I’ve been a long-time fan of the Pendergast series by Douglas Preston and Lincoln Child, so I always grab their latest book as soon as it is released. Crooked River, the 19th book in the series has been a particularly rewarding read, not the least because we get a lot of Constance Green as well. As one of my most favorite characters in the series, I am especially happy when she has a chance to shine, which she does here really well.
The story is set on a secluded island off the west coast of Florida, where Pendergast is called to investigate a very strange case. A large number of strange shoes are washing ashore Sanibel Island every day, and what’s worse, the shoes are inhabiting legs, which is quite a disturbing sight not only to the locals but also to the few vacationers in the area.
There are no bodies accompanying the feet in the shoes, so Pendergast is the best agent to take on this very strange case. After all, strange is Pendergast’s middle name: he lives for strange, out-of-the-ordinary cases. Most cases he comes across are implausible, almost impossible to solve. Pendergast is initially annoyed to be summoned during his holidays, some well-deserved downtime moments after a previous hard case, but once he gets intrigued by the case, he can not stay away, especially when it is discovered that the people themselves chopped off their own feet.
Then there are, again, the usual local authorities (one particular person, in fact) that try to give Pendergast a hard time, but he is way above all that and proves them not only wrong but also kind of useless. I like his aloof ways; I can’t really get enough of that particular trait.
While initially Pendergast goes to the island alone, he is soon joined by Constance who doesn’t want to even hear about the gruesome case he investigates. Instead, she is working on her own side project involving a possible ghost. Also, in this book, we get to see a new side of Constance, that of G.I. Jane, which is also quite unlikely. But then again, Constance is still a mystery to most readers, even though the latest books have started to reveal parts of her history and started to help us get to know her just a little bit better. In Crooked Lane, Constance definitely stole the show. She was really the one I will remember mostly from this book. Oh, and the washed-up, chopped off feet.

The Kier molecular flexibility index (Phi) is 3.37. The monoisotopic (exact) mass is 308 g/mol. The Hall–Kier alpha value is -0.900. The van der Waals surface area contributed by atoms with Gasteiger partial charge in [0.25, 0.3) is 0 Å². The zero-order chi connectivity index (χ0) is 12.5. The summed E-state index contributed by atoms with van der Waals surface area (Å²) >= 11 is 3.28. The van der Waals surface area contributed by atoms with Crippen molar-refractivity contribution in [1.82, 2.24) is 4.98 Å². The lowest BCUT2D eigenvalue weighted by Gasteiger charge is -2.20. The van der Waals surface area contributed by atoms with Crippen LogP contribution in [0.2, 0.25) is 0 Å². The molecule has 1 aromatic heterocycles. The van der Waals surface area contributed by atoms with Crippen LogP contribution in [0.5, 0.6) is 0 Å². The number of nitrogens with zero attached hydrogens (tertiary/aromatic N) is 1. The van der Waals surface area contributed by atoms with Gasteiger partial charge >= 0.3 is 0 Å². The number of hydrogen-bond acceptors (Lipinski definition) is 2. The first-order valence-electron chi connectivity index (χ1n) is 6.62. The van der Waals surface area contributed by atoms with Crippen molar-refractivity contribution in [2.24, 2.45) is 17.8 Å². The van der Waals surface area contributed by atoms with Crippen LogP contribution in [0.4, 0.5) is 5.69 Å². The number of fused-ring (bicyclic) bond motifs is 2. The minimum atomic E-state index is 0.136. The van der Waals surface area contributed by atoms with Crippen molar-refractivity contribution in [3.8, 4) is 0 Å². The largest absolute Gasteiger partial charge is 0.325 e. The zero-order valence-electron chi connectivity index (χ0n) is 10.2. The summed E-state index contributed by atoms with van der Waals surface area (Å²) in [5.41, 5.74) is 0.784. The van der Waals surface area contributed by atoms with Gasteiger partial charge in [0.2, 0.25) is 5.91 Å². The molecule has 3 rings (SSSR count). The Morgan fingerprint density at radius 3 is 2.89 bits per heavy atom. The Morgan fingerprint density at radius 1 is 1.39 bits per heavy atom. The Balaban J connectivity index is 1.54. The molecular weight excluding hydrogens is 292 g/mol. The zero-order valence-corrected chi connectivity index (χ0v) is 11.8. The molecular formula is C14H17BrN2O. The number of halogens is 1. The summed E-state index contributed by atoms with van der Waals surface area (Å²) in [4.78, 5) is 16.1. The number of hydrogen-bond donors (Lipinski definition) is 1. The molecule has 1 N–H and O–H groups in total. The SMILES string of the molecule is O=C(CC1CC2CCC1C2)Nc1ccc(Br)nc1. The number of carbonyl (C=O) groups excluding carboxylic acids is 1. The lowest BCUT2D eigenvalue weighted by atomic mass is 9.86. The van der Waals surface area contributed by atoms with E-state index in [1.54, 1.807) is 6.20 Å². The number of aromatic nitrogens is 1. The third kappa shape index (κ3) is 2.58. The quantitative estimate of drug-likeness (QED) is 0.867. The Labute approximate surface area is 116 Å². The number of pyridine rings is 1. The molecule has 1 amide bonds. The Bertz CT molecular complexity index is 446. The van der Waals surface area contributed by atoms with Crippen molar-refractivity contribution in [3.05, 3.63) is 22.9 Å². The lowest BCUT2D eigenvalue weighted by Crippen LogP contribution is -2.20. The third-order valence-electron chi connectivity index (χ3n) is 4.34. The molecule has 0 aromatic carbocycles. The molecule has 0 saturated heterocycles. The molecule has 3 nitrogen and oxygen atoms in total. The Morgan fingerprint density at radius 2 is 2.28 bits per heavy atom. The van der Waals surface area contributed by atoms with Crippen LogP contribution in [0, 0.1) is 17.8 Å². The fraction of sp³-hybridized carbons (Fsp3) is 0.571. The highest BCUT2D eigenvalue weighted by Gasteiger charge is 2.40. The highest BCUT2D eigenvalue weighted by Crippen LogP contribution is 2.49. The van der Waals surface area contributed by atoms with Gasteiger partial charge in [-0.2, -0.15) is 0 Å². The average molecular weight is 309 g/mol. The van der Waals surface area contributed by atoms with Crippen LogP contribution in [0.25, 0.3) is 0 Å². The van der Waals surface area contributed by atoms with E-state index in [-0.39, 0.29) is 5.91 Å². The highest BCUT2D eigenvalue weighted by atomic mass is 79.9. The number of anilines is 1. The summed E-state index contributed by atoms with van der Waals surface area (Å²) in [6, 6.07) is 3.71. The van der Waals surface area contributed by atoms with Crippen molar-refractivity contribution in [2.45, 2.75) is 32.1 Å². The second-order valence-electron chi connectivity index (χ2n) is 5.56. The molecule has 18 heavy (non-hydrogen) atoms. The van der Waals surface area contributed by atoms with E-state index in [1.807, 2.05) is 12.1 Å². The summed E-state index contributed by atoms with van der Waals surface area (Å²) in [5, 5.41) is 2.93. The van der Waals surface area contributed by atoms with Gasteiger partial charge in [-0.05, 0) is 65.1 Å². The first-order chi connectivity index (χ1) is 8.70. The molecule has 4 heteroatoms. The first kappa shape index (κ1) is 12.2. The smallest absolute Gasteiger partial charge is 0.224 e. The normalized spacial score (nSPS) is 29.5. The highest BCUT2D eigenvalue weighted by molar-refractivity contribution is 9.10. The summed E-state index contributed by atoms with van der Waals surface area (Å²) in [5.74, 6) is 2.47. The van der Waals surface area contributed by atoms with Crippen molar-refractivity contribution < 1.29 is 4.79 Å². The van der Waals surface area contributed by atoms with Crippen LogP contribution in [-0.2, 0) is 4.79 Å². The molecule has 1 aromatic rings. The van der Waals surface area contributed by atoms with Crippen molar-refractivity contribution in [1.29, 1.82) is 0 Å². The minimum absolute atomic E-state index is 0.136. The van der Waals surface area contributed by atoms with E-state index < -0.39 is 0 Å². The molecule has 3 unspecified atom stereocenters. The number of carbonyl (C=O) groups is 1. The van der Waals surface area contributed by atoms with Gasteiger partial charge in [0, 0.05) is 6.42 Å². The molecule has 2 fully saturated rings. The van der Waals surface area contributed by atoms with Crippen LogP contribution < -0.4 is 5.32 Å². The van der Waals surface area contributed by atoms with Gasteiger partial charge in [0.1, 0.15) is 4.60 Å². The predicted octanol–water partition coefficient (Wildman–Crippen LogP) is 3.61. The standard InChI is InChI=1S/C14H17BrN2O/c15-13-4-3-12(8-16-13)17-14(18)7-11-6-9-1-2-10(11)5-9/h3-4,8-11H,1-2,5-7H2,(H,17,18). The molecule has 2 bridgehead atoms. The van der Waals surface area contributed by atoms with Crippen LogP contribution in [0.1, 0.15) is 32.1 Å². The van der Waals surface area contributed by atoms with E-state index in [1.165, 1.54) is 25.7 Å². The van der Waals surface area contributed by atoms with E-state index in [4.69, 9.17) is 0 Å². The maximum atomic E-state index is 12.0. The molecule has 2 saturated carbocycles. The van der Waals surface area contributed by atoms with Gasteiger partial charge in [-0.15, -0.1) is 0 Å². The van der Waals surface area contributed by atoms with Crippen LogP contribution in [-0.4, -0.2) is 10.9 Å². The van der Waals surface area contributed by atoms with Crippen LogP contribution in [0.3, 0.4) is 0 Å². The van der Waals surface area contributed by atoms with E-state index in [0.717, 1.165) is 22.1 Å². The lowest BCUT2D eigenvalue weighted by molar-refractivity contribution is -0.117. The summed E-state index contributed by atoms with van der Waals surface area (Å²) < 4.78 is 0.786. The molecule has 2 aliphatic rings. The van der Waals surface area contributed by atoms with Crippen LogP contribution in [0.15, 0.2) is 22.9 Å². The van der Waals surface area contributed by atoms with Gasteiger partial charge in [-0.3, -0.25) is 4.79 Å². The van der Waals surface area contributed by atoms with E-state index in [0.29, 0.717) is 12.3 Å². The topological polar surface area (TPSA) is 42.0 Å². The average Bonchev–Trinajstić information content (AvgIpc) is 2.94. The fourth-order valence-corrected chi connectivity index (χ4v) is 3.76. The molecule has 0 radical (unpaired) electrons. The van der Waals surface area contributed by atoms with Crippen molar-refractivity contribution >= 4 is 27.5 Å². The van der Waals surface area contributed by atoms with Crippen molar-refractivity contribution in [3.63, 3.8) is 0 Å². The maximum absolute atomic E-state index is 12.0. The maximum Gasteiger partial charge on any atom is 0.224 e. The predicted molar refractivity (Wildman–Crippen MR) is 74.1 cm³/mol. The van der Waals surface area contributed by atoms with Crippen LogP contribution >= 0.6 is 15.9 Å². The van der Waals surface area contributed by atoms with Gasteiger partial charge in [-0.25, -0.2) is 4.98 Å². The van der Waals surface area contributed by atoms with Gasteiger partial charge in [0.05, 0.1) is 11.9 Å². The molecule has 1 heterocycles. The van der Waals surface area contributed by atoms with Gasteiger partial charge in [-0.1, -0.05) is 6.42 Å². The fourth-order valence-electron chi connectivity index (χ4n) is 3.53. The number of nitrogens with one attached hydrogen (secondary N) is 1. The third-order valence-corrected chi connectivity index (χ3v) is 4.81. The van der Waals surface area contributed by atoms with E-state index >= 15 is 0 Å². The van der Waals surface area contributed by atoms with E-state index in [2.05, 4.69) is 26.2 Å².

I was glad to see the series returning somewhat to its roots; to that strange and mysterious, almost paranormal aura the first book like Relic and Reliquary had. The later books were somewhat different. Still great to read, but had I started with one of the books in the middle of the series, I might not have gotten truly hooked on the Pendergast novels.
I also happy to see the return of two previous members of Pendergast’s closer circles, FBI Agent Moon, and the often-annoying reporter who still hasn’t learned from his brother’s untimely death many books ago.
An interesting side note is the fact that Crooked River is loosely based on real events that happened in 2007 in British Columbia when a young girl was beachcombing when she found an Adidas shoe washed up. The said shoe had a severed foot inside it, which horrified that poor girl to no end. When the number of such shoes went up to 15, some matching with others but all found several miles away from each other, the story also became intriguing enough that Douglas Preston and Lincoln Child decided to craft a mystery thriller based on it.
Crooked River by Douglas Preston, Lincoln Child
Series: Pendergast #19
Published by Grand Central Publishing
Also by this author: White Fire, Extraction, Blue Labyrinth, Crimson Shore, Beyond The Ice Limit, The Obsidian Chamber, The Lost City of the Monkey God, The Third Gate, The Forgotten Room, Full Wolf Moon, City of Endless Night